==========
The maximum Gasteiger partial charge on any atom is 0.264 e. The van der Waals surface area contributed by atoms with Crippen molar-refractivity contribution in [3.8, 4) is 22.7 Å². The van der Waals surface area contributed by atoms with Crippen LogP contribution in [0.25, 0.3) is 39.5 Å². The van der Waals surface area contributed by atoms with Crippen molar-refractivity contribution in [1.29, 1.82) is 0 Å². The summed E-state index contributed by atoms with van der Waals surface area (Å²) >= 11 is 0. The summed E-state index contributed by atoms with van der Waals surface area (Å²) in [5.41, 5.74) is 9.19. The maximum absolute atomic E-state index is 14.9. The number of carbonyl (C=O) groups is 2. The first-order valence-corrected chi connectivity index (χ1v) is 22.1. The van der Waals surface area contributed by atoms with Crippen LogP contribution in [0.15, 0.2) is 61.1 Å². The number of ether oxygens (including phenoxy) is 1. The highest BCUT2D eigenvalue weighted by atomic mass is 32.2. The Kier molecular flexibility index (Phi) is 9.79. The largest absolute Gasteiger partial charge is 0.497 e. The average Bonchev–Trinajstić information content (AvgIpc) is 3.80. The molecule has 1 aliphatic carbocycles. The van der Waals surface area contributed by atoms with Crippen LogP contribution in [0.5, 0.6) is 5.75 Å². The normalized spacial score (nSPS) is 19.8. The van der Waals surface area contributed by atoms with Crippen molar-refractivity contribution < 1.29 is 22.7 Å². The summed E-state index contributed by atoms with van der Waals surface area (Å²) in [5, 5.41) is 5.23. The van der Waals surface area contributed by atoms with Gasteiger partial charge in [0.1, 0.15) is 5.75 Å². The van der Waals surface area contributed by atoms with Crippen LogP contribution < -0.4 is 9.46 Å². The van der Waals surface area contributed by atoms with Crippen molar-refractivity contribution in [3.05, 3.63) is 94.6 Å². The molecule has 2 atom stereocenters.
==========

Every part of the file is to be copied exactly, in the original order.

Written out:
The maximum Gasteiger partial charge on any atom is 0.264 e. The van der Waals surface area contributed by atoms with Crippen molar-refractivity contribution in [3.8, 4) is 22.7 Å². The van der Waals surface area contributed by atoms with Crippen LogP contribution in [0.25, 0.3) is 39.5 Å². The van der Waals surface area contributed by atoms with Crippen molar-refractivity contribution in [1.29, 1.82) is 0 Å². The summed E-state index contributed by atoms with van der Waals surface area (Å²) >= 11 is 0. The summed E-state index contributed by atoms with van der Waals surface area (Å²) in [5.41, 5.74) is 9.19. The maximum absolute atomic E-state index is 14.9. The number of carbonyl (C=O) groups is 2. The first-order valence-corrected chi connectivity index (χ1v) is 22.1. The van der Waals surface area contributed by atoms with Crippen LogP contribution in [0.15, 0.2) is 61.1 Å². The number of ether oxygens (including phenoxy) is 1. The highest BCUT2D eigenvalue weighted by atomic mass is 32.2. The Kier molecular flexibility index (Phi) is 9.79. The largest absolute Gasteiger partial charge is 0.497 e. The average Bonchev–Trinajstić information content (AvgIpc) is 3.80. The molecule has 1 aliphatic carbocycles. The van der Waals surface area contributed by atoms with Crippen LogP contribution in [0.5, 0.6) is 5.75 Å². The normalized spacial score (nSPS) is 19.8. The van der Waals surface area contributed by atoms with Crippen molar-refractivity contribution < 1.29 is 22.7 Å². The summed E-state index contributed by atoms with van der Waals surface area (Å²) in [5, 5.41) is 5.23. The van der Waals surface area contributed by atoms with Gasteiger partial charge in [0.1, 0.15) is 5.75 Å². The van der Waals surface area contributed by atoms with Crippen LogP contribution < -0.4 is 9.46 Å². The van der Waals surface area contributed by atoms with Crippen molar-refractivity contribution in [3.05, 3.63) is 94.6 Å². The molecule has 2 atom stereocenters.